May 10, 2005,
Reportedly, Abu Musab al-Zarqawi has either a nuclear bomb or the materials for a "dirty bomb." Whether that is true remains to be discovered, but it does raise the question how much do we know about al Qaeda's WMD program. Not surprisingly Osama bin Laden views the acquisition of WMD capabilities as a right and religious duty for an Islamist. As such al Qaeda established an organizational structure for its WMD-development program.
A few months ago, the London-based Arabic newspaper Al-Sharq Al-Awsat began publishing excerpts and a review of a book entitled The Story of the Arab Afghans From the Time of Arrival in Afghanistan Until Their Departure With the Taliban. This was reportedly authored by a senior religious leader, possibly even a member of the Shura Council, of al Qaeda. Although it was not focused on the WMD issue it did provide some important insights that may have been missed and that are even more relevant in light of the Zarqawi reports.
One key was that Abu-Hafs al-Masri, a.k.a. Mohammed Atef, in the role of military commander (a position analogous to the secretary of defense for al Qaeda, i.e. number 3), was personally in charge of al Qaeda's efforts to gain a WMD capability. Bin Laden himself, sometime in the early 1990s, added this duty to the position. In fact, Atef's predecessor, Abu-Ubaydah al-Banshiri, was on a mission to procure material for a dirty bomb possibly part of the embassy-bombing plot originally planned for 1996 but delayed until 1998 when he drowned in Lake Victoria in May of 1996.
Atef's personal oversight of al Qaeda's WMD programs means that Zarqawi, as the commander of al Qaeda's WMD training camps in Afghanistan (where the videos of choking dogs were filmed), would have reported directly to Atef. Zarqawi would likely have been assigned to this post personally by Atef. This could indicate that Zarqawi was not only a direct subordinate of Atef's in al Qaeda's WMD program but might have been Atef's prodigy.
Following Atef's death in November 2001, Abu Zubaydah became the military commander until his capture in Pakistan on March 28, 2002. Khalid Sheikh Mohammed then assumed this position until his capture in March 2003. During this time Saif al-Adil, who took the place of Khalid Sheikh Mohammed, and Zarqawi were in Tehran under the protection of the Islamic Revolutionary Guard Corps (IRGC). Zarqawi is believed to have remained in Iran until sometime in late October 2002, when he was involved in the killing of a USAID official in Amman.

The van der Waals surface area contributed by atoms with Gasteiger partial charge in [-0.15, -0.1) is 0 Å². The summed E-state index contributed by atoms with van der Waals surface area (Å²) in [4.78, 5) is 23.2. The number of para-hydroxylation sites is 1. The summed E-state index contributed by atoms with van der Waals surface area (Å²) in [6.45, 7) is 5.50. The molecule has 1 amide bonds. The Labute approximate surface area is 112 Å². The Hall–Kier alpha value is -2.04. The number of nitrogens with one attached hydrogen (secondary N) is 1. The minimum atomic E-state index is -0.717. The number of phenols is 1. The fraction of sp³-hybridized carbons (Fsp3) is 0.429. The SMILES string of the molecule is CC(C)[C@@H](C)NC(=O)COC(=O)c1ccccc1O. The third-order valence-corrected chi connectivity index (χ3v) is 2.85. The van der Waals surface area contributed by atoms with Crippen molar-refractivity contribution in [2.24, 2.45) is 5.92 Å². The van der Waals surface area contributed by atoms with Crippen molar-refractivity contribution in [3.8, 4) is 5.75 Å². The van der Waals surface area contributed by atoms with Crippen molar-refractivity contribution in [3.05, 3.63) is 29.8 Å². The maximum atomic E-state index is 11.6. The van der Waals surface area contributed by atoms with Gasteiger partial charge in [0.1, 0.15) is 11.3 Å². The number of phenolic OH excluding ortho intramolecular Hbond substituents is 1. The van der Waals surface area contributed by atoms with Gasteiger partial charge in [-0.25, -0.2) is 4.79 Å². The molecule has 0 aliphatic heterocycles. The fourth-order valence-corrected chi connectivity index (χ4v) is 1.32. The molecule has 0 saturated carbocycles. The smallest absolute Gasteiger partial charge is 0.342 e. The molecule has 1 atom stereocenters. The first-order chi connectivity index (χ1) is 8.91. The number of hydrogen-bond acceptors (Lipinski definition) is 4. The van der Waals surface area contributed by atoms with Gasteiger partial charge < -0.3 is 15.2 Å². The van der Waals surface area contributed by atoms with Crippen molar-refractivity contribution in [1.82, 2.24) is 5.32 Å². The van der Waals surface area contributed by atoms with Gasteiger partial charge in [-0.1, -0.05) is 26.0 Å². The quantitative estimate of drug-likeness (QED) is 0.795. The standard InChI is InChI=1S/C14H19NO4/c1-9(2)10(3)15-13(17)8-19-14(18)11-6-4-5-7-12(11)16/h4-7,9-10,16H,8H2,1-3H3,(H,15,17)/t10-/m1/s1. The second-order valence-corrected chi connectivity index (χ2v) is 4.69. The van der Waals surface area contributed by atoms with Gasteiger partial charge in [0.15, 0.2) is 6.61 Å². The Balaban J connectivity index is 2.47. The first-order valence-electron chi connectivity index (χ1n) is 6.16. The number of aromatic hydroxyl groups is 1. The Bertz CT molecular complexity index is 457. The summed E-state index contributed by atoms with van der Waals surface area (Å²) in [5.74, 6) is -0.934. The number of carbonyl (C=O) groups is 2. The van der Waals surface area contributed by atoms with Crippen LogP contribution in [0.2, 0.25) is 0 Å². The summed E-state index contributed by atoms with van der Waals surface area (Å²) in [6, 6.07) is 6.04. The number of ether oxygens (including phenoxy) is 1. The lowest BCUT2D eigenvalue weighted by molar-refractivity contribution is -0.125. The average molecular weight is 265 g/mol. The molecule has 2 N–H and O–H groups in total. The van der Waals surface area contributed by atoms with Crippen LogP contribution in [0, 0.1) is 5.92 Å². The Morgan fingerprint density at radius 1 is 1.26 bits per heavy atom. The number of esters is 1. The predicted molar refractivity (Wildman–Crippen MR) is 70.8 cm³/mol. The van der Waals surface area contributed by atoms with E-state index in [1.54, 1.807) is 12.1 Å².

Interestingly, a former member of the Iraqi intelligence services, Haydar al-Shammari, claimed that his commander Col. Abu-Wail ordered him to aid al Qaeda members fleeing from Afghanistan to enter Iraq through Jordan and Syria, where they joined up with Ansar al-Islam. This included experts in explosives, car bombs, and chemical weapons. This might explain why Zarqawi entered from Jordan rather than Iran.
Yet his arrival in Jordan and his subsequent travel on a Syrian passport, which was the reason Iran refused to extradite him to Jordan in 2003, could also indicate a dangerous connection between the IRGC, al Qaeda, and the A. Q. Khan Network. The Pioneer, an Indian newspaper, reported that Dr. Khan agreed with Iraqi intelligence to smuggle unspecified Iraqi WMD-related materials from Syria to Pakistan for safekeeping before the return of U.N. inspectors. In October 2002 Dr. Khan had a plane that, after delivering nuclear material to Iran, flew on to Syria before returning to Pakistan. It is possible that the IRGC, which oversees Iran's nuclear program and coordination with al Qaeda, used this flight to move Zarqawi and others to Syria.
Zarqawi entered Iraq in November 2002 and remained traveling between the Ansar al-Islam bases near Al-Sulaymaniyah, where he was reportedly attempting to establish a WMD training camp and Baghdad until February 2003, when in anticipation of U.S. combat operations he returned to Iran. At that time Zarqawi and Adil, in an IRGC safe house, developed al Qaeda's strategy for Iraq. Part of that strategy involved Zarqawi's taking personal charge of al Qaeda's Iraqi operations. Zarqawi remained with Adil in Iran until August 2003, when he returned, with the aid of the IRGC, to Iraq. Since that time, Zarqawi, who appears now to be a direct subordinate of Adil, has continued with Adil to coordinate al Qaeda's terrorist operations in Iraq. It should also be noted that in addition to his involvement in Iraq, Zarqawi has been implicated in planned attacks, potentially involving chemicals, in Rome and London as well as a poison cream produced in Chechnya and intercepted in Turkey, which it is believed was designed for assassinations.
Another point of consideration is that al Qaeda has named the front organization for its large-scale operations "Abu Hafs al-Masri Brigades," Atef's al Qaeda name. This is interesting considering that Atef planned and oversaw every major attack against U.S. interests from 1996 until his death in 2001. In addition it was through this same front that al Qaeda claimed responsibility for attacks in Egypt, Turkey, and Spain. This was also the front with which al Qaeda chose to threaten resumption of operations against Europe and following the reelection of President Bush, saying "your choice is going to drag you into intolerable hell."
Whether or not al Qaeda is already in possession of a crude WMD capability, after all we have been warned that it is only a matter of time before a terrorist acquires and attempts to use such weapons, it is more important that we be willing to honestly examine connections such as those mentioned above and then act on that knowledge in order to prevent any such attack.
Christopher Brown works for the Transitions to Democracy Project at the Hudson Institute.